- that any development of the seabed and foreshore is a matter for negotiation between tangata whenua and interested developers.
Hon. Tariana Turia ,18 August 2003
``Our people expressed their views in the meeting this morning that their bottom line is the issue of ownership, and they did not want to compromise on that," said Tariana Turia.
"The issue of tangata whenua ownership is not addressed in the government's proposals, so there must be a question of whether the process outlined will resolve the issues that our people want to address.
"Customary rights is clearly a defining issue for tangata whenua. Many of our people have voted us in here to uphold a particular position. Our role is to advocate that position, and the Maori caucus has been united on that.
"If we, as the Government, take a different position then our people will no doubt believe they have been compromised. This will put all the Maori MPs in a difficult position.
"The government too is in a difficult position, trying to reconcile the rights of tangata whenua with the views of the wider public," said Mrs Turia.
Media release, 18 August 2003
The Green Party is calling on the Government to recognise Maori rights in regard to the foreshore and seabed.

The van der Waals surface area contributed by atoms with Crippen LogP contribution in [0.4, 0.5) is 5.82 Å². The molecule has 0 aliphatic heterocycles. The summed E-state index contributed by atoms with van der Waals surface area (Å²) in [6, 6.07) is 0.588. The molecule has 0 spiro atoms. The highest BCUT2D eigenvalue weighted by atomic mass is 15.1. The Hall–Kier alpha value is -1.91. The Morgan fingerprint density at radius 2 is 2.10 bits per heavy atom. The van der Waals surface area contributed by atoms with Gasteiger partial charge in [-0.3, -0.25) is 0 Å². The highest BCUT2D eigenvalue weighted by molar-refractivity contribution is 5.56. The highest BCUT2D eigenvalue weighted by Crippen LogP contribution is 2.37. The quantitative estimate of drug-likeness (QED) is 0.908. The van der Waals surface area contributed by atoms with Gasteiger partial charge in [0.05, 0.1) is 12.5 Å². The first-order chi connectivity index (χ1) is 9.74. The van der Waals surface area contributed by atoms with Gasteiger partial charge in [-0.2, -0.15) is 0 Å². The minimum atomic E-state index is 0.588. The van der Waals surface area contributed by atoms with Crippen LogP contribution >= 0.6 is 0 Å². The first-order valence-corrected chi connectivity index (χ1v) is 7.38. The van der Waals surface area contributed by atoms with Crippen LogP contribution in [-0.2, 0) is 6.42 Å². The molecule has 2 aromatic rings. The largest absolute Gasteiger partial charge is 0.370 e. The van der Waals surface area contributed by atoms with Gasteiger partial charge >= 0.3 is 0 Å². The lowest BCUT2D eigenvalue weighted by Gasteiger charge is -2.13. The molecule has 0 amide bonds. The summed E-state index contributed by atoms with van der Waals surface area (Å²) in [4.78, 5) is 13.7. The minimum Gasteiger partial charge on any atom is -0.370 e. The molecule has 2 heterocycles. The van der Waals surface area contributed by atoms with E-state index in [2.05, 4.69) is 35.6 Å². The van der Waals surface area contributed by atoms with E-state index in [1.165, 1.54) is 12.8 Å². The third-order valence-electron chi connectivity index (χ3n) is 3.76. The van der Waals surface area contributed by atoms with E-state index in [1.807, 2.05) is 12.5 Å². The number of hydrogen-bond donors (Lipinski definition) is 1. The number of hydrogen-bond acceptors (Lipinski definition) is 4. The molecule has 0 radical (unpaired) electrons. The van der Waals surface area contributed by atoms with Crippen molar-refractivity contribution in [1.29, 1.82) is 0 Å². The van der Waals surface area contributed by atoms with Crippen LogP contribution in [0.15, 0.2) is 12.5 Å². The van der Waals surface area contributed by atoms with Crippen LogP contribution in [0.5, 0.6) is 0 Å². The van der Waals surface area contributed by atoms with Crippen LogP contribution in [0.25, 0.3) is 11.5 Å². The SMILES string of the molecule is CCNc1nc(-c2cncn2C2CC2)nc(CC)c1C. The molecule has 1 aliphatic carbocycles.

Green Maori Affairs spokesperson, Metiria Turei said today that the reduction of the term 'customary title' into 'customary interests' in the Government's consultation paper and Government prescription of what constitutes customary activity is an abrogation of the Treaty.
"Where is the good faith relationship?" Metiria asked. "This proposal reduces Maori input into decision making by stripping them of their kaitiakitanga role as stewards of our environment.
Metiria welcomed the Government's decision not to legislate for crown ownership, but she is concerned that the proposal comes perilously close to a confiscation of customary rights.
"The Greens support responsible access to the foreshore, which is compatible with Customary Ownership governed by tikanga Maori and the concept of public domain.
"The clearest example is Lake Taupo, where ownership of the lake bed rests with Maori but everyone enjoys recreational access.
"Customary ownership does not provide for the sale of land in the way that freehold title and western forms of property ownership do."
Metiria is also disturbed by the timeframe for consultation over the plan.
"Seven weeks is a ridiculously short period for consultation over such an important issue. Maori have been waiting 150 years for justice but the whole country has a stake in the fair resolution of this issue. The Government is treating New Zealanders with disdain by trying to foist this settlement on us in just seven weeks.
"The speed of this process suggests that the consultation will be a sham and that the Government's mind is made up."
The Green Party is appalled that environmental concerns have been ignored in the consultation proposal.
"Responsible stewardship of our coasts is essential for a sustainable future," said Metiria. "That's something Maori have a major stake in. We want to make our coast the shared responsibility of all, for the private profit of none."